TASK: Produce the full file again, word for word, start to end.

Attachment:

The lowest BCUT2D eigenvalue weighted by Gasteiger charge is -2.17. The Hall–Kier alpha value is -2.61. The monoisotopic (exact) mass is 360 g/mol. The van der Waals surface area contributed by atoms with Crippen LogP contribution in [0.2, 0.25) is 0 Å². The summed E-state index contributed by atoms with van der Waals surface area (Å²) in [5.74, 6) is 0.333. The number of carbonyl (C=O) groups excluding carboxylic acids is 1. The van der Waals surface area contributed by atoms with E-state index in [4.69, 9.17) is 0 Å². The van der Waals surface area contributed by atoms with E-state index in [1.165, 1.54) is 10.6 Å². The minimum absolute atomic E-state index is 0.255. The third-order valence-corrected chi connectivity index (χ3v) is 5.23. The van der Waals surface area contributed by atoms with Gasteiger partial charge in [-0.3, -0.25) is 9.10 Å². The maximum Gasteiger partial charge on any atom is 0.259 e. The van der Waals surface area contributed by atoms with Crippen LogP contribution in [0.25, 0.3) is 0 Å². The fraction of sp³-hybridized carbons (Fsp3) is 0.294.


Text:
The lowest BCUT2D eigenvalue weighted by Gasteiger charge is -2.17. The Hall–Kier alpha value is -2.61. The monoisotopic (exact) mass is 360 g/mol. The van der Waals surface area contributed by atoms with Crippen LogP contribution in [0.2, 0.25) is 0 Å². The summed E-state index contributed by atoms with van der Waals surface area (Å²) in [5.74, 6) is 0.333. The number of carbonyl (C=O) groups excluding carboxylic acids is 1. The van der Waals surface area contributed by atoms with E-state index in [4.69, 9.17) is 0 Å². The van der Waals surface area contributed by atoms with E-state index in [1.165, 1.54) is 10.6 Å². The minimum absolute atomic E-state index is 0.255. The third-order valence-corrected chi connectivity index (χ3v) is 5.23. The van der Waals surface area contributed by atoms with Gasteiger partial charge in [-0.3, -0.25) is 9.10 Å². The maximum Gasteiger partial charge on any atom is 0.259 e. The van der Waals surface area contributed by atoms with Crippen LogP contribution in [0.25, 0.3) is 0 Å². The fraction of sp³-hybridized carbons (Fsp3) is 0.294.